The New York State Supreme Court has decided that it has jurisdiction to rule over the case between the New York Attorney General (NYAG) and iFinex, the parent company of cryptocurrency exchange Bitfinex. The decision now allows the NYAG to continue its investigation and demands the company to produce documents at the request of the law enforcement agency, according to a filing.
iFinex previously appealed to the court to halt the NYAG investigation over its alleged commingling of funds to cover up an $850 million loss, among other issues. In response, the NYAG argued that it was too early for the court to address jurisdictional questions during an ongoing investigation.
The court now repeals such argument, ruling that it indeed can adjudicate the matter. It also denies iFinex’s motion to thwart the NYAG’s investigation and rules that the law enforcement agency can carry on its investigation.
With this latest decision, the court now partially upholds to its May 22 order, which limited the scope of the documents that iFinex must produce to the NYAG. Meanwhile, the stay imposed on the NYAG by the court to prevent it from demanding further documents from iFinex is also eliminated. This means that documents relevant to the investigation should now be submitted by iFinex to the NYAG. The company has until October 14 to turn over the documents to the NYAG, according to the filing.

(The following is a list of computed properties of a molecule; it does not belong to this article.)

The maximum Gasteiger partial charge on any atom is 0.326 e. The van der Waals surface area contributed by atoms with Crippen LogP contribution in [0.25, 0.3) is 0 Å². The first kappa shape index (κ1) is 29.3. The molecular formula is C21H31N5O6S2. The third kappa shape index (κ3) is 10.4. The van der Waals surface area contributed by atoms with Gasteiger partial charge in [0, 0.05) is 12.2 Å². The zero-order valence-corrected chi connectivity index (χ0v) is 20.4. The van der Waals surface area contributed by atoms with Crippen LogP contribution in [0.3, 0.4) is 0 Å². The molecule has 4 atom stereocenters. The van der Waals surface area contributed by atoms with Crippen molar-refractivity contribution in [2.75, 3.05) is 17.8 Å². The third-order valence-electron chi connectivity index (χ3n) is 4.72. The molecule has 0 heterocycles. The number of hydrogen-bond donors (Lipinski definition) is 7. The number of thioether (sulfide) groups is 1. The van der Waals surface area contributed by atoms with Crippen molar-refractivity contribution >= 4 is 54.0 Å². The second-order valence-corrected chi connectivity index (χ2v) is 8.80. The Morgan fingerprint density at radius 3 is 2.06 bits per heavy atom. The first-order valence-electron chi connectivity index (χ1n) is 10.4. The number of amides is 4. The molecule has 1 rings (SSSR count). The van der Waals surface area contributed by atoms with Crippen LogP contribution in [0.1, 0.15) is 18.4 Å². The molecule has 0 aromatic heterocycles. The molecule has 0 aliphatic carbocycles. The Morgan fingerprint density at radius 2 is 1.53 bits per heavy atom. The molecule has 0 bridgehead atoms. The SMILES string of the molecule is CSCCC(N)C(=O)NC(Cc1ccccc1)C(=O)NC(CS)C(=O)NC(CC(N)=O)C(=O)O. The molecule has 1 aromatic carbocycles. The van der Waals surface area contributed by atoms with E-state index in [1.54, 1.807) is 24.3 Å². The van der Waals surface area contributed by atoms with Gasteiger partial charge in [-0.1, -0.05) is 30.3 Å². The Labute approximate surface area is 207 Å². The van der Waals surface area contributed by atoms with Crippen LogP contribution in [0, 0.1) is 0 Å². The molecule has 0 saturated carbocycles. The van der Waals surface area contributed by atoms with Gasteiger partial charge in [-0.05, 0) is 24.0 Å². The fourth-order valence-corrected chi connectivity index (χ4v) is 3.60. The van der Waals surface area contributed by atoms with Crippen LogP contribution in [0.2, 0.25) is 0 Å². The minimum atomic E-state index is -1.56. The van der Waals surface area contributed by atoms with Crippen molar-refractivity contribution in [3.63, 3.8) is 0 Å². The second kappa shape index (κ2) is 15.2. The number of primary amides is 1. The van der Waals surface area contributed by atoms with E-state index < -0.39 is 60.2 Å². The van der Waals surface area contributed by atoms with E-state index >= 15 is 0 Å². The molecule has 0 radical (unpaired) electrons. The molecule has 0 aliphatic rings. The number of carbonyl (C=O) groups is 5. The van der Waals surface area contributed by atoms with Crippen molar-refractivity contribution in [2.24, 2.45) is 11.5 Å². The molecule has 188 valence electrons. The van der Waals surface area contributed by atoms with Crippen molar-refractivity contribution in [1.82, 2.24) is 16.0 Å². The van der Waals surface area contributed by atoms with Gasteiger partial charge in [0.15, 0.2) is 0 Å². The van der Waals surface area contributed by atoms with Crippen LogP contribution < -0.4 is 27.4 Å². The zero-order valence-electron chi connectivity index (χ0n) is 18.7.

“This is an unsurprising development but certainly not a welcome one for Bitfinex,” said Anderson Kill partner and The Block legal advisor Stephen Palley.
In response to the court’s ruling, iFinex and Tether later submitted a notice, appealing a reversal of the decision:
“The trial court lacked personal jurisdiction because service was defective and because Petitioner failed to show that the Respondents engaged in purposeful activity toward New York. The trial court lacked subject matter jurisdiction because the cryptocurrency that is the focus of Petitioner’s investigation is neither a commodity or security, as required for jurisdiction under the Martin Act. The trial court incorrectly held that the Martin Act could be applied extraterritorially because the language of Gen. Bus. L. § 354 does not provide for extraterritorial reach.
Respondents seek a reversal of the Decision and Order on Motion in its entirety.”
This story has been updated to include a notice of appeal from iFinex and Tether.